In answering the second contention first, the general rule is that the trial court should construe a contract if it is not ambiguous. United States Fidelity & Guaranty Co. v. Baugh (1970), 146 Ind. App. 583, 257 N.E.2d 699. However, it has also been held that it is not reversible error to allow the jury to construe a contract if it appears from the record that the jury placed the correct construction upon it. Vulcan Iron Works Co. v. Electric Magnetic Gold Min. Co. (1912), 54 Ind. App. 28, *384 99 N.E. 429. We believe the latter situation occurred in this case for the reasons discussed under the question of compensatory damages in that the jury's construction of the insurance contract has a reasonable basis in the policy language and the evidence produced at the trial.
Insofar as the sufficiency of the evidence to support an award of punitive damages is concerned Indiana law permits recovery of punitive damages where the conduct of the wrongdoer indicates a heedless disregard of the consequences, malice, gross fraud, or oppressive conduct. True Temper Corp. v. Moore (1973), Ind. App., 299 N.E.2d 844; Alderman Ford Sales v. Bailey (1972), Ind. App., 291 N.E.2d 92; Physicians Mutual Ins. Co. v. Savage (1973), Ind. App., 296 N.E.2d 165. In reviewing the sufficiency of the evidence to support such a finding we apply a standard of review as stated in True Temper Corp. v. Moore, supra:"In examining the factual record to determine whether there is sufficient evidence to warrant the award of punitive damages, it goes without saying that we must and will examine it in the light most favorable to the decision of the trial court. In this context Appellee is entitled to such favorable inferences from all the evidence produced no matter from what source." 299 N.E.2d at 847.
In this case the jury heard evidence that, inter alia, Sharp repeatedly informed them that he was in desperate need of the insurance proceeds to satisfy pressing financial matters caused by the loss of the business and that the insurers, from the time of loss through the trial two years later, made no offer to settle. There was no evidence presented to show a conflict between Sharp's and Easter's claims. The jury also heard evidence from which they could find that the policy provisions were so clear that the insurers could not dispute the amount of liability in good faith.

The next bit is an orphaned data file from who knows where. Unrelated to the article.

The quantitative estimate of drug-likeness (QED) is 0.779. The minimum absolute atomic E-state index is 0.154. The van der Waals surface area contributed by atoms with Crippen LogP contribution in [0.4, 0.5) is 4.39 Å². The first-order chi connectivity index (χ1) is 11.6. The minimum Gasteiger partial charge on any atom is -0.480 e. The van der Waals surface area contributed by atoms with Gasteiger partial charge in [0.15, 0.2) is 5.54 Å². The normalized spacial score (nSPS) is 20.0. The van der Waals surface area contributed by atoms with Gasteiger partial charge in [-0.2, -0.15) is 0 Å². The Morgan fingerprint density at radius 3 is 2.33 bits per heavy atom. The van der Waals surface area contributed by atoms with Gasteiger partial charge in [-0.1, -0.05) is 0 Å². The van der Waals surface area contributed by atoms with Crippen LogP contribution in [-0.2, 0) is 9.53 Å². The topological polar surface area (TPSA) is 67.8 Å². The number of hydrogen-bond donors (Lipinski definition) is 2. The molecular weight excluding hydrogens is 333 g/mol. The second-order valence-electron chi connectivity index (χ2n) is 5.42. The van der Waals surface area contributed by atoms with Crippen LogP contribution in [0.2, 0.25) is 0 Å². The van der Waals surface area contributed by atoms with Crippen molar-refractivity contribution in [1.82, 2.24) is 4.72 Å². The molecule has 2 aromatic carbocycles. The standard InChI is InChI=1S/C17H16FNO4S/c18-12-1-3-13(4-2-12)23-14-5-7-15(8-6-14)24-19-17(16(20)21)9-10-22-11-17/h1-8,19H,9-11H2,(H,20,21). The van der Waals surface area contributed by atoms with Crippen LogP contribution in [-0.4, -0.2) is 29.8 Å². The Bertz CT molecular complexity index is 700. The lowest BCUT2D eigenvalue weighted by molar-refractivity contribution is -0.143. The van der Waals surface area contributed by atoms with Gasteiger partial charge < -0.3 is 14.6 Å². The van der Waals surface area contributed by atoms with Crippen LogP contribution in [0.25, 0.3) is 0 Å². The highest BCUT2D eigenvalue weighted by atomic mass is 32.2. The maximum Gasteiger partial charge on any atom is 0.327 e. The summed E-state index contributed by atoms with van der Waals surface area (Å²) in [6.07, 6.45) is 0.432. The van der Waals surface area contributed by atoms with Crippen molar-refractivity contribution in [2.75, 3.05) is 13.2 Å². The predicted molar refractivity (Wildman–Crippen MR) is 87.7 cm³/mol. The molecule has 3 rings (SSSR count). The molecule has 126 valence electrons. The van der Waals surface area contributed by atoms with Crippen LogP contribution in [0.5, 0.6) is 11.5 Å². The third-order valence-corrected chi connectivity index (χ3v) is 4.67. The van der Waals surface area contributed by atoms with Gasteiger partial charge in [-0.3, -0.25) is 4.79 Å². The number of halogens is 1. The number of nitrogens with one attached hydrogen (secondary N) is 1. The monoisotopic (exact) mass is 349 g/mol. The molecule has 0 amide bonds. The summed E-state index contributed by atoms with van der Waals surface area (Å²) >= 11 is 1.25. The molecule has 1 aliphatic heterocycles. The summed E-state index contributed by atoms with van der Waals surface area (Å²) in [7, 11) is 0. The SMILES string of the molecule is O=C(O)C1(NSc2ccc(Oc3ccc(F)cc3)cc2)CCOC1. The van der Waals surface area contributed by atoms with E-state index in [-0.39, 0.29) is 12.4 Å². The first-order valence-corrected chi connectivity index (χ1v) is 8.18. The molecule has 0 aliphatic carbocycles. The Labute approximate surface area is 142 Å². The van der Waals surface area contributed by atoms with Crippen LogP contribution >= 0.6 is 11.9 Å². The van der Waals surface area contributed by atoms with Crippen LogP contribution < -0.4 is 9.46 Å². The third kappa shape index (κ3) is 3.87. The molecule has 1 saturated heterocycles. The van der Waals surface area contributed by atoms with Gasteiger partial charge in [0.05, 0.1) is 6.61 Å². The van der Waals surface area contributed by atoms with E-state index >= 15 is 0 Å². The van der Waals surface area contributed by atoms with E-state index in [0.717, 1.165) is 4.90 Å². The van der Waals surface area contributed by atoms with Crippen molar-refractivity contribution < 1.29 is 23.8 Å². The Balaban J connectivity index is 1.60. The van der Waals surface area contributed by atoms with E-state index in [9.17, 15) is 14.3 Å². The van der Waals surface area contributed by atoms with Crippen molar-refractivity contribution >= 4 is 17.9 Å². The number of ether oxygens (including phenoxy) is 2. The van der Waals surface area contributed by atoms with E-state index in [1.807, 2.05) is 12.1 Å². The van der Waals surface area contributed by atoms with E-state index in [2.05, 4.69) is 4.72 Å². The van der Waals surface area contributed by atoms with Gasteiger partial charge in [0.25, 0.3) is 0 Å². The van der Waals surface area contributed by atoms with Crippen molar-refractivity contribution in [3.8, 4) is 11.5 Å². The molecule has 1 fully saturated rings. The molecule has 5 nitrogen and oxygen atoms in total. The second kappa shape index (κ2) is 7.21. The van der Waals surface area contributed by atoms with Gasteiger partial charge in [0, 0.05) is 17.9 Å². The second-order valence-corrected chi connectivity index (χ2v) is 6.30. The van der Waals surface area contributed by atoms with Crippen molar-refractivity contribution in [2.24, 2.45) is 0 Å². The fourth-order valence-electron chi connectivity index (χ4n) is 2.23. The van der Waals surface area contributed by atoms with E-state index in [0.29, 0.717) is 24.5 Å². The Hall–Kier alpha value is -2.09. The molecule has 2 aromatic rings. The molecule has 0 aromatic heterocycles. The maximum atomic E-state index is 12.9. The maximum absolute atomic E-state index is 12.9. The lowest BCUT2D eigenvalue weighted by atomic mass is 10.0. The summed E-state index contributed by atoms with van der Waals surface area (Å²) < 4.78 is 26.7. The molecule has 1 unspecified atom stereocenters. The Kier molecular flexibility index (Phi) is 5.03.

We are of the opinion the evidence was sufficient to allow the jury to find that the insurer's conduct amounted to heedless disregard of the consequences, malice, gross fraud or oppressive conduct.
The insurers also allege error in the failure of the trial court to give one of their tendered instructions saying that punitive damages may not be based upon their bad faith. We find no error here because the jury was properly instructed on what elements may be considered in assessing punitive damages against the insurers.
The insurers next argue that the court erred in rejecting parol evidence regarding Sharp's understanding of the insurance coverage. The gist of the testimony was to the effect that the total coverage consisted of $125,000, one-fourth to be self insured by Sharp and the remainder covered by three policies of $31,250 each. It also revealed that Easter had cancelled one of these policies for reasons unknown to Sharp.
Our reading of the transcript indicates that this evidence eventually reached the jury because during cross-examination, Sharp was asked if it was his understanding that each policy was to cover only one-fourth of the total loss. An objection was sustained on the basis of the parol evidence rule. However, Sharp was then indirectly asked the same question by reference to his deposition. This time, the same objection was overruled and he was allowed to answer.
Even assuming that the judge initially erred in rejecting the evidence, any alleged error became harmless when the evidence was later admitted. We are not called upon to determine if its admission was error.
The insurers' final argument is that the award of punitive damages was inconsistent with the refusal to award interest on the verdict and was therefore contrary to law. They suggest the refusal *385 to award interest constituted a determination by the jury that the amount due was unliquidated and unsettled until the jury award. Thus, they continue, an award of punitive damages was improper.
We are of the opinion that it was within the province of the jury to award or not to award interest. We may only speculate as to their reasoning which is not a proper foundation for reversible error.
LOWDERMILK and LYBROOK, JJ., concur.